Many Americans are praying that we’ll have a different place in the geopolitical order after the 2008 presidential elections. In an excellent piece in yesterday’s New York Times magazine, Parag Khanna makes it clear that the US’s position in the global order of things is changing, like it or not, and that whoever is leading our nation in a year will need to understand that things are radically different from the world order of 1992.
Khanna is a fellow at the New America Foundation, working on a book called “The Second World”, slated for release in March. His piece in the Magazine is digested from the book, and is a dense summary of his take on a new, multipolar world. Basically, Khanna sees three powers in today’s world – the US, China and the European Union – and identifies a set of “second world” nations that are part developed, part developing, and whose loyalties are very much in play in this new world order.
It’s hard to get a sense for the rules that define the second world – in another interview, Khanna offers, “Some good examples of second world countries are: Ukraine, Turkey, Azerbaijan, Uzbekistan, Venezuela, Colombia, Brazil, Libya, Egypt, Saudi Arabia, Iran, Malaysia, Indonesia, and Vietnam.” They’re not just emerging markets, Khanna argues, but countries in strategic regions that will shape geopolitics for the forseeable future. (Near as I can tell, the only non-strategic regions on Khanna’s globe are sub-Saharan Africa and the Pacific Islands…)
These nations aren’t looking to be democratized by the US – instead, “Right now, from the Middle East to Southeast Asia, the hero of the second world — including its democracies — is Lee Kuan Yew of Singapore.” These second-world nations are governed by self-interest, not ideology, and if cozying up to China or seeking inclusion in the EU will make them stronger, all the ideology in the world may not be enough to make siding with the US appealing. Khanna clearly sees himself as a realist, inviting readers to see themselves as the Henry Kissinger of this new administration and asking what steps the US should take to position itself in this new world.
His suggestions include a refocusing of America’s diplomatic efforts, turning teams of diplomats into regional teams (as the Pentagon deals with security) and putting more diplomats on the ground, observing, “There are currently more musicians in U.S. military marching bands than there are Foreign Service officers, a fact not helped by Congress’s decision to effectively freeze growth in diplomatic postings.” He advocates for a massive expansion of the Peace Corps, programs to teach English and offer job training overseas and increased student exchanges.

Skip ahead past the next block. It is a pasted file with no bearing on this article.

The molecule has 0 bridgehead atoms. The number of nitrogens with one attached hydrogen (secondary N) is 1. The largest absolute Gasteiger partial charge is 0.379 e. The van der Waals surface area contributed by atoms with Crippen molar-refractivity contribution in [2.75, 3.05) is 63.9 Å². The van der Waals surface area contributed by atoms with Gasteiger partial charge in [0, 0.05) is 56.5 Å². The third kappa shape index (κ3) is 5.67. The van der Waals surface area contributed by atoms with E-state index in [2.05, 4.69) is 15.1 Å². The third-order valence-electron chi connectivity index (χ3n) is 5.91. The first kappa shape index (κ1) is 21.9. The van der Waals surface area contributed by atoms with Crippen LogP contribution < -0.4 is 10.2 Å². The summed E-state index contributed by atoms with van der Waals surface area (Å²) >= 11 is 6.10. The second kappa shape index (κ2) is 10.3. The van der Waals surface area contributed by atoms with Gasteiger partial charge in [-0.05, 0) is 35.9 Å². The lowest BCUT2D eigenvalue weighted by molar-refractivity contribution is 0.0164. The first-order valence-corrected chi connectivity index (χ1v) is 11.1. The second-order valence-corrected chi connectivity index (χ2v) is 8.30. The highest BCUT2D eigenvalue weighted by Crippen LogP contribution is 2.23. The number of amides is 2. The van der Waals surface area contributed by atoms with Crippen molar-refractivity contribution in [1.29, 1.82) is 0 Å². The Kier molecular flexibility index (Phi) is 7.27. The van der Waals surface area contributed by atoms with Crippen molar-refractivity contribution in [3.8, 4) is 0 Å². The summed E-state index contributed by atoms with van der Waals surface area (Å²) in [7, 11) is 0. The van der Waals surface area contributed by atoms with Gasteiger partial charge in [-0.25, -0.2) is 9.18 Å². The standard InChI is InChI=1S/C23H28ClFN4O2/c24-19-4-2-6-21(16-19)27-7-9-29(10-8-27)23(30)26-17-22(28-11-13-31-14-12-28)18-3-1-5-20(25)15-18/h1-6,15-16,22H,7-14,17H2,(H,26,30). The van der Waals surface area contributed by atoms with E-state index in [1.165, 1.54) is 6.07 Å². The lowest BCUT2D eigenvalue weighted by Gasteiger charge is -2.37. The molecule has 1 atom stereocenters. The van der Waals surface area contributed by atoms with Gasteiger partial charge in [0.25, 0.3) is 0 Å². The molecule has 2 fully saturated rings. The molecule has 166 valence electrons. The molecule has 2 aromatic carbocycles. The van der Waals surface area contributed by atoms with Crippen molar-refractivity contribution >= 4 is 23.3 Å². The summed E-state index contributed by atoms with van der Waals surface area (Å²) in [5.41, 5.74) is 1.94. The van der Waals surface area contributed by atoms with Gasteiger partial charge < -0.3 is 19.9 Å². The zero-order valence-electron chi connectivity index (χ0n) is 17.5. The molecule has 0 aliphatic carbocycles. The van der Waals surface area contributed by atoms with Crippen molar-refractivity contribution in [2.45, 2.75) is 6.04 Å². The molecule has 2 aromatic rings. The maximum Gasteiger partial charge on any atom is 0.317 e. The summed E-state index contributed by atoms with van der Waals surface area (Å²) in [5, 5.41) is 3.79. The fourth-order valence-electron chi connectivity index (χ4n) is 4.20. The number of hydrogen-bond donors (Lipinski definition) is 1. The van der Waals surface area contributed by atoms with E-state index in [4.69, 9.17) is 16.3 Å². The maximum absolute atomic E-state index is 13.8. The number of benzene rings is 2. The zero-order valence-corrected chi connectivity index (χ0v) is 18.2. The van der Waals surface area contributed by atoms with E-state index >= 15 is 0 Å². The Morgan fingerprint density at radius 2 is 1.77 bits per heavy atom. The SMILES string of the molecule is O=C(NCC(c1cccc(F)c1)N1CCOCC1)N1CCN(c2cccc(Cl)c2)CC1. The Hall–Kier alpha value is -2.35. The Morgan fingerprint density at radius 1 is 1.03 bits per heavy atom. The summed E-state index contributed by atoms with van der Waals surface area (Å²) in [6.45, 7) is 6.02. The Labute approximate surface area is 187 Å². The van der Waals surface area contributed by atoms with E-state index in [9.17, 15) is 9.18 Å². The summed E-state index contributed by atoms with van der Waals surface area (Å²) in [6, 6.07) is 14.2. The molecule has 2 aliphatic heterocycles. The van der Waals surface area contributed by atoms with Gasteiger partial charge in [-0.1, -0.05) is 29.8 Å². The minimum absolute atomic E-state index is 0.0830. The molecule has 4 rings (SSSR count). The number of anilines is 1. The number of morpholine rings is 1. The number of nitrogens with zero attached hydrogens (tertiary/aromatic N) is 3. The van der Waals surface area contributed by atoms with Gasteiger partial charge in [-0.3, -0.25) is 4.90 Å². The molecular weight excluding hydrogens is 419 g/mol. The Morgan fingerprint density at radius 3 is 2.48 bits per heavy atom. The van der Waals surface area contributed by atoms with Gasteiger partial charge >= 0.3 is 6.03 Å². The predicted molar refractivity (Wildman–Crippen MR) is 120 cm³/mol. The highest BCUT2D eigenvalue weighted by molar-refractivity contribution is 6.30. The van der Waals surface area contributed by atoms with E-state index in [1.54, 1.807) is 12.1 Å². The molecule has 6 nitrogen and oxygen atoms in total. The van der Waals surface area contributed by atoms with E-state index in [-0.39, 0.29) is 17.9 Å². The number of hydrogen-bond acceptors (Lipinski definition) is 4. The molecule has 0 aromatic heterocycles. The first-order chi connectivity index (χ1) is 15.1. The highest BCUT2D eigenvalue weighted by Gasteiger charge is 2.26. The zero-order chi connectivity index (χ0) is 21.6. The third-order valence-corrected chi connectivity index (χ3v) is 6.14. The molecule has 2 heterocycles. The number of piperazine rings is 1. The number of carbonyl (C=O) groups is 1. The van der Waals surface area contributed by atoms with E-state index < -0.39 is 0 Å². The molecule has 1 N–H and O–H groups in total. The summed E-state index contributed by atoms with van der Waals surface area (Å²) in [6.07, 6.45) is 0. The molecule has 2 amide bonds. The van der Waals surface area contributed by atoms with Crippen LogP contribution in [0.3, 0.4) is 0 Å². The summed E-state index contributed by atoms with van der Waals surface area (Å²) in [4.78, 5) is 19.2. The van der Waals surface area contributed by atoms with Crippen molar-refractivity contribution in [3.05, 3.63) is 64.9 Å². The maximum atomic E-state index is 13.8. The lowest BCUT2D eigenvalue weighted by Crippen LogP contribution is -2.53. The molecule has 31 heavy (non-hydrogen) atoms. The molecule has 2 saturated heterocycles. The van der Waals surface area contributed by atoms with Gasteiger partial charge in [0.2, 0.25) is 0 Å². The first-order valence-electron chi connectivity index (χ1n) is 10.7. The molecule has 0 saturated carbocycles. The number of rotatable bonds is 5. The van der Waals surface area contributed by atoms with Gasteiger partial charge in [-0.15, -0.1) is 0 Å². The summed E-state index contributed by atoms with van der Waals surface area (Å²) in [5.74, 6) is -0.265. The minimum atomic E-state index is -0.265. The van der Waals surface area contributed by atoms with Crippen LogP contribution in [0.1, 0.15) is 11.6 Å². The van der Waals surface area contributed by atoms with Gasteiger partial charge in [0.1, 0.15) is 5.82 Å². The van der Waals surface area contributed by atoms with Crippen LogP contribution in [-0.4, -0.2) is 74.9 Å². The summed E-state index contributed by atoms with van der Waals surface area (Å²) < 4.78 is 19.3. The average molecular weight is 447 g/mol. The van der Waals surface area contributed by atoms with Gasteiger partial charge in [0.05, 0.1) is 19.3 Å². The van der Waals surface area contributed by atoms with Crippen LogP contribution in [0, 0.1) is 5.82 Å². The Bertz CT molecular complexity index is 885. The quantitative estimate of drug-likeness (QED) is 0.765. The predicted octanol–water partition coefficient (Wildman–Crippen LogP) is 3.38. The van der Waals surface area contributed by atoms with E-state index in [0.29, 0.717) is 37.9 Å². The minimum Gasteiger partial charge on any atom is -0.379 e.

While this sounds like the standard left-wing xenophile pro-engagement line you’ll usually hear me endorsing on this blog, I’m pleased that Khanna throws a framework around these ideas – the concept of the “marchmen”: “Europe is boosting its common diplomatic corps, while China is deploying retired civil servants, prison laborers and Chinese teachers — all are what the historian Arnold Toynbee called marchmen, the foot-soldiers of empire spreading values and winning loyalty.” I continue to believe that the most devastating impact of 9/11 is going to be the wave of American isolationism it’s triggered. At precisely the geopolitical moment where Americans need to be finding ways to engaging with a rapidly changing world, we’re (understandably) terrified, looking at the world as a hostile, dangerous place that we encounter through military might, not through cultural engagement.
I have no idea whether Khanna’s reordering of the world is the correct one. I’m intrigued that he doesn’t follow Tom Friedman in trumpeting the rise of India – indeed, he sees India as far behind China and constrained geographically in its ability to project power. And he appears to avoid the entire narrative of “the Muslim world”, perhaps recognizing that a worldview that attempts to treat Wahabiism in Saudi Arabia with the same tools as we address syncretic Islam in West Africa is a disastrous oversimplification.
Where Khanna’s work is probably most disconcerting for American readers is his enthusiasm for the European Union. We’re used to worrying about China here in the US, but we tend to consider the EU a coddled, over-taxed, ageing and increasingly irrelavent set of nanny states. But the EU offers a model for affiliation, a model that nations can hope to join – the US doesn’t offer anything similar, and Khanna sees this as a key weakness. Turkey can aspire to become part of Europe, and even if it doesn’t, there are massive economic and cultural ties between Turkey and much of central Europe. Canada’s not exactly lining up to request membership in the United States…
I’m looking forward to Khanna’s book. And if you’d like to have your illusions of American hyperpower blown into little, tiny pieces, I recommend his article in the Times.